Bat BnB is perhaps the business that captures the true spirit of Shark Tank. It’s a business based entirely on a quest to innovate in a field and use scientific knowledge to create a unique product. As its name indicates, Bat BnB applies the concept of bed and breakfast to bats and provides places with bat houses that can help comfortable host around 80 bats.
These bat houses are handy in a place as they can eat hundreds of mosquitos and other pests. With a sudden increase in mosquito-borne diseases such as dengue and Zika virus, these bat homes are efficient ways of using natural pest control to mitigate health and hygiene issues.
The business takes an approach based on science and uses an oft-feared creatures’ qualities to provide a new innovative product in the pest control industry. These bat homes do not need elaborate handling and do not come with the burning side effects of insect repellents. However, it is a business that requires a lot of education for the masses. Therefore, it appeals to a considerably small market.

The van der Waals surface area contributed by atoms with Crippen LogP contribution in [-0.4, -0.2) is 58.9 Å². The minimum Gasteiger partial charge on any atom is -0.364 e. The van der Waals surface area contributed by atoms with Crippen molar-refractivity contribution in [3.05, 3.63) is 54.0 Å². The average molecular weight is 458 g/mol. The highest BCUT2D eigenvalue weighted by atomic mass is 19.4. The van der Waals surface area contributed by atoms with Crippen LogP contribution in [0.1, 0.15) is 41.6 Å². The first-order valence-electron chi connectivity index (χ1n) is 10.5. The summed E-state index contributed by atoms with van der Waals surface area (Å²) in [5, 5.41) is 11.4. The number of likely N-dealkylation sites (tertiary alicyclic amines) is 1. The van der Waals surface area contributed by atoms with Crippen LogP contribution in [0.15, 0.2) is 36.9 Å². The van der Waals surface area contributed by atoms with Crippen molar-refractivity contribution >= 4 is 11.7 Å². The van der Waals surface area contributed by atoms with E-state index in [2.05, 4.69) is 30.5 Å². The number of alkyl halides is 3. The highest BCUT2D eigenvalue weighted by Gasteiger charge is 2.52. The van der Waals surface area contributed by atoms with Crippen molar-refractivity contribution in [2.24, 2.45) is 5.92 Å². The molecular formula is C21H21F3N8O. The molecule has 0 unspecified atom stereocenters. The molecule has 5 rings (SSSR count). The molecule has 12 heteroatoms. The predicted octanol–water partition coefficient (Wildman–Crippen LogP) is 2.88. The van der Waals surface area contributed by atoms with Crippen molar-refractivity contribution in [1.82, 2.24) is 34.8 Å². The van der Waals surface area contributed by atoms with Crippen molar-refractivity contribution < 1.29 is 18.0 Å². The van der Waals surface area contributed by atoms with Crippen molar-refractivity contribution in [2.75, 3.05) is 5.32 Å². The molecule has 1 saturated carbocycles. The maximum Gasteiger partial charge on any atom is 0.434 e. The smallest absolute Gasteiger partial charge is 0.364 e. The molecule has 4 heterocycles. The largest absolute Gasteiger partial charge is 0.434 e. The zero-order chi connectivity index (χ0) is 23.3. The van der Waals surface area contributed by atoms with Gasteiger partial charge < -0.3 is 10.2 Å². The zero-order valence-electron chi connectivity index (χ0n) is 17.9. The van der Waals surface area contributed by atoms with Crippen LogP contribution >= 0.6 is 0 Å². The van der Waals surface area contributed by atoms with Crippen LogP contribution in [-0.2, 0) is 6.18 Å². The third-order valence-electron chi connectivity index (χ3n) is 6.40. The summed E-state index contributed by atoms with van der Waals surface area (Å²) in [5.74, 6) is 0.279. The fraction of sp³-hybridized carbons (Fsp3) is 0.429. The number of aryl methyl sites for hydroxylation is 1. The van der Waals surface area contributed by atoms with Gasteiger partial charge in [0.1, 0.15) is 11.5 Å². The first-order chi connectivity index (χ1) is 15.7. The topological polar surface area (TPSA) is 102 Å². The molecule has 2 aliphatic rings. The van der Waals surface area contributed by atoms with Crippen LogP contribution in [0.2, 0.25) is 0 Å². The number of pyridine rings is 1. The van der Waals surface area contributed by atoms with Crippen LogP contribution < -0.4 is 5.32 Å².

Despite its restrictions related to market exposure, Bat BnB continues to do well for itself and has seemed to have carved a niche in the market. The added bonus of wildlife preservation coupled with pest control has made it a popular product among environmentally conscious consumers. Bat BnB continues to be in business, and with the rising awareness about environmental issues, it has all the potential to grow exponentially.
How Did The Shark Tank Pitch Go?
Chris Rannefors and Harrison Broadhurst entered their Shark Tank pitch with a mission of removing the negative stereotypes about bats and educating the Sharks about their ecological advantages. The duo spoke with calm and measured confidence that communicated their conviction in their project and the good they believed it would bring to society. They asked for $100,000 for a 16% stake in their sustainable bat house business.
Due to the nature of the product, Rannefors and Broadhurst had to spend most of their pitch spreading awareness about the nature of bats and how they can help eliminate mosquitos and other kinds of pests. The Sharks were intrigued by the premise of the business, and quite a few bat-related jokes were flying around. Kevin O’Leary was explicitly interested in the business as he proclaimed himself a bat enthusiast.